Luna Vashi or the Teja Pala Temple is dedicated to the 22nd Tirthankara, Shri Nemi Nathji. It resembles the architectural plan of the Vimal Vashi temple although it was built 200 years after that temple. The two brothers, Vastu Pala and Tej Pala, both ministers of a local ruler, built this magnificent temple in 1230 AD. The temple is the among the last few monuments built in the Solanki style. The striking feature of the Tejapala temple is its dome which stands on 8 pillars. From this dome hangs a big ornamental pendant with elaborate carving. From the ceiling this pendant looks like a cluster of half open lotuses.
According to the local legend, the two brothers, before becoming minister, went on a pilgrimage with huge wealth, which they decided to bury it under a tree. While digging, they found more gold. Anupama Devi, wife of Teja Pala advised them to build temples at Satrunjaya and Girnar with their wealth. When they were ministers they heard about the holiness of Mount Abu and decided to build a temple there dedicated to Shri Neminath to commemorate their dead brother Luna.
Another major attraction in this temple is the principal cell known as Grabagriha, which when lighted reveals the massive idol of Neminath. There are 39 cells each of which contains one or more images. The ceiling in front of the cell is profusely ornamented. The relief in the porticos of the cell portrays important scenes from the life of Neminath. Another main attraction is the Hathishala or the elephant cell which features 10 beautiful marble elephants. These elephants are neatly polished and realistically modeled. Earlier these elephants carried the idols representing the family of Vastu Pala. Behind the elephants are the 10 slabs bearing a figure of male and female.
लूणवशी (अबू-देलवाडा) प्रशस्ति (१२३० ई.) के बारे में डॉ. गोपीनाथ शर्मा  लिखते हैं की यह प्रशस्ति पोरवाड़ ज्ञातीय शाह वस्तुपाल तेजपाल द्वारा बनवाए हुए आबू के देलवाड़ा गाँव के लूणवसही के मंदिर की संवत 1287 फाल्गुन बदि 3 रविवार की है. इसकी भाषा संस्कृत गद्य में लिखी है. इसमें आबू के परमार शासकों और वस्तुपाल तेजपाल के वंश का वर्णन है. इसमें उल्लेखित है की सोमसिंह के समय मंत्री वस्तुपाल के छोटे भाई तेजपाल ने आबू पर देलवाडा गाँव में लूणवसही नामक नेमिनाथ का मंदिर अपनी स्त्री अनुपमादेवी के श्रेय के लिए बनवाया. उसकी पूजा आदि के लिए सोमसिंह ने बारठ परगने का डबानी गाँव उक्त मंदिर को भेंट किया. इस मंदिर की प्रतिष्ठा विजयसेन सूरी ने की. इसमें कई गोष्ठिकाओं का उल्लेख है जो विभिन्न पर्वों पर मंदिर का प्रबंधन करती थी. गोष्ठिकाओं के सदस्यों की नामावली उस समय के श्रेष्ठी लोगों को जानने में सहायक है. इसमें दिए गए गाँवों के नाम उपयोगी हैं. इसे गाँवों में - सरउली, कासहृद्, हएडाउद्रा, मडाहटवा, साहिलवाडा, देउलवाडा, महुवा, आबुधा, उरार्सो, ऊतरछ, सिहर, साल, हेठउजी, आरवी, आदि विशेष उल्लेखनीय हैं. इसमें 12 गाँवों को धन्धलेश्वर्देवी की कोटड़ी कहा गया है. संभवतः कोटा और जयपुर राज्य में कोटड़ी में सामंतों के गाँव का विभाजन इसी प्रथा से सम्बंधित दोखता है.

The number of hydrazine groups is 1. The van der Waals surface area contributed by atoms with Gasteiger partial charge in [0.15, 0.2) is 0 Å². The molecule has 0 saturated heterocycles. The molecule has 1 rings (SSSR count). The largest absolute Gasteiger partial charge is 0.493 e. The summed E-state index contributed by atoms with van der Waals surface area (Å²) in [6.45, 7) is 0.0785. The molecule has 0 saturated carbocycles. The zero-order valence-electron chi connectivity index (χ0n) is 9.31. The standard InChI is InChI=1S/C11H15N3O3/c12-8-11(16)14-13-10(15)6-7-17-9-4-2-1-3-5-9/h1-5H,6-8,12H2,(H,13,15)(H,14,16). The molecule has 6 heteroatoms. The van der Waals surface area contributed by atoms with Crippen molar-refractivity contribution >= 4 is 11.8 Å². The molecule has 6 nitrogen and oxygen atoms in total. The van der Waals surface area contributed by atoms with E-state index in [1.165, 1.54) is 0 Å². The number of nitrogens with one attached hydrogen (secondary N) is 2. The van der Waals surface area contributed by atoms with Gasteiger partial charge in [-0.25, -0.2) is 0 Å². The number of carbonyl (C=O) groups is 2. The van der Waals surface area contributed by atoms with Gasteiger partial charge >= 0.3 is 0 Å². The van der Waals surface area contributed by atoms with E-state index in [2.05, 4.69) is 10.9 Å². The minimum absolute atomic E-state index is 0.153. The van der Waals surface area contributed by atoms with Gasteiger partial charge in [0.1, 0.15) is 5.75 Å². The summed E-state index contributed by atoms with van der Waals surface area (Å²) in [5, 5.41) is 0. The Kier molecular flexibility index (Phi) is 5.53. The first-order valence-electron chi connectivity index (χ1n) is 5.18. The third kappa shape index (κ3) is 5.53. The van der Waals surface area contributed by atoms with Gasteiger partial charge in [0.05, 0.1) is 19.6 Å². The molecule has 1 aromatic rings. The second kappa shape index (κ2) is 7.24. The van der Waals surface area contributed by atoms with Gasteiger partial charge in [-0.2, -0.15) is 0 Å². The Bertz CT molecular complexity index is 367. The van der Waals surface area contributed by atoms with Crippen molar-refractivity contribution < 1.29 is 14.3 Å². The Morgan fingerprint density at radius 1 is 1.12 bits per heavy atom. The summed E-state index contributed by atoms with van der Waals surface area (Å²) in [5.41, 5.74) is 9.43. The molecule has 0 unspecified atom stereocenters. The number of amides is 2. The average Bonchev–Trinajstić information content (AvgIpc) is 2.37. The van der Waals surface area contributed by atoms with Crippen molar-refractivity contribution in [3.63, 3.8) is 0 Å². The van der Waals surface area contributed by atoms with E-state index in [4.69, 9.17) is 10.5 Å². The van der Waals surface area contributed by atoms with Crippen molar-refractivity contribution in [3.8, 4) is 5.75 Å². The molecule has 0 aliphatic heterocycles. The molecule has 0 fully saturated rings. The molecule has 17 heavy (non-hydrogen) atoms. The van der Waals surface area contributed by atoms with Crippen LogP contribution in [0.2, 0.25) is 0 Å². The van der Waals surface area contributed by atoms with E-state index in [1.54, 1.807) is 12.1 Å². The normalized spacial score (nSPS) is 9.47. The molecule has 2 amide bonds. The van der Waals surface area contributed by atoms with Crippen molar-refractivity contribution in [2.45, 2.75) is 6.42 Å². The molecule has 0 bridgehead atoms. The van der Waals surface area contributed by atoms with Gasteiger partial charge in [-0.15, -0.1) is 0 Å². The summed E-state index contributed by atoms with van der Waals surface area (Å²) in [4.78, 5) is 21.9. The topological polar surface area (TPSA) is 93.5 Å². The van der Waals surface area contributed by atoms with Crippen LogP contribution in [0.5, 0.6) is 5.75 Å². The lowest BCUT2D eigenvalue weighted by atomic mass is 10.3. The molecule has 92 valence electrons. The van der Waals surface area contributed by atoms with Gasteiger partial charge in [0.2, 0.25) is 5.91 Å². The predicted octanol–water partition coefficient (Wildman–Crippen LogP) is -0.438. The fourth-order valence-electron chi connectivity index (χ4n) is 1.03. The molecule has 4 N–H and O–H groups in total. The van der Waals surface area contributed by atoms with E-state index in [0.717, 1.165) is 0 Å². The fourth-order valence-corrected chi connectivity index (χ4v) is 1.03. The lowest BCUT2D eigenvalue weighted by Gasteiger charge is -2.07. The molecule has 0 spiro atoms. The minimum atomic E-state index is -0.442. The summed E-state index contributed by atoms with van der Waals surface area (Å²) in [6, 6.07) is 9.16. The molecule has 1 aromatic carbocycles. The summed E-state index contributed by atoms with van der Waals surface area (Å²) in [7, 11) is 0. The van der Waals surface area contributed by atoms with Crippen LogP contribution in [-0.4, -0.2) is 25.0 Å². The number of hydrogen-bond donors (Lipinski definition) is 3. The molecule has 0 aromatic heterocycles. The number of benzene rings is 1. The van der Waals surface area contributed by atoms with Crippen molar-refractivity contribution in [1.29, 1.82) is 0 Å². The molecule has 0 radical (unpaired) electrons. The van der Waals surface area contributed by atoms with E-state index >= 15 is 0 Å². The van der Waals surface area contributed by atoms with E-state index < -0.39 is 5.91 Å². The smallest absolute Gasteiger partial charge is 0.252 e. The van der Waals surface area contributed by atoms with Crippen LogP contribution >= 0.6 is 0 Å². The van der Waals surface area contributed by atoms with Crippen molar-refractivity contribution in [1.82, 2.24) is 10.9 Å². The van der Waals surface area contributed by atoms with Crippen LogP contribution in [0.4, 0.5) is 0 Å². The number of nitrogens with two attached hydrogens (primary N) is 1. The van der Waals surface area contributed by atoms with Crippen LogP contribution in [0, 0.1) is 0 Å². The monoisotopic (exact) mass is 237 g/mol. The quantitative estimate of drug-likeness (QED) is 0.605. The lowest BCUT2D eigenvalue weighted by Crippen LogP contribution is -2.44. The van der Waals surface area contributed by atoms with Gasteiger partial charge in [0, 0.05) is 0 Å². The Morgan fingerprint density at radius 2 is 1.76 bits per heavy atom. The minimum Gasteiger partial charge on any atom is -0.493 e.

- Jat gotras - In this inscription we get links to following Jat gotras or place names: The spelling variations in this chapter which differ from Jat clans are in bracket.
- Deg (Degā)
- Desali (Desala),
- Ghosalya (Gosala),
- Guhilawat (Guhila)
- Kulhari (Kuladhara),
- Lumba (Lumbha),
- Nodal (Nadula),
- Por (Poravāḍa),
- Encyclopedea of Archives (Ghos Memorial) Volume 11 page 733
- Encyclopedea of Archives (Ghos Memorial) Volume 11 page 733
- Dasharatha Sharma, Early Chauhan Dynasties", Ch. XI, pp. 123-124.
- The Jats:Their Origin, Antiquity and Migrations/Prologue, p.XVI
- डॉ गोपीनाथ शर्मा: 'राजस्थान के इतिहास के स्त्रोत', 1983, पृ.127
- Thakur Deshraj: Jat Itihas (Utpatti Aur Gaurav Khand)/Shashtham Parichhed, p.127
- Epigraphia Indica Vol IX, pp.155-156
- No. 1743 of Mr. Cousens's List, " on plaster near shrine doorway of the principal temple in Vastupala temple.
- Encyclopedea of Archives (Ghos Memorial) Volume 11 page 733
- Dr. Dasharath Sharma:Early Chauhan dynasty
- 'राजस्थान के इतिहास के स्त्रोत' 1983 ,पृ. 102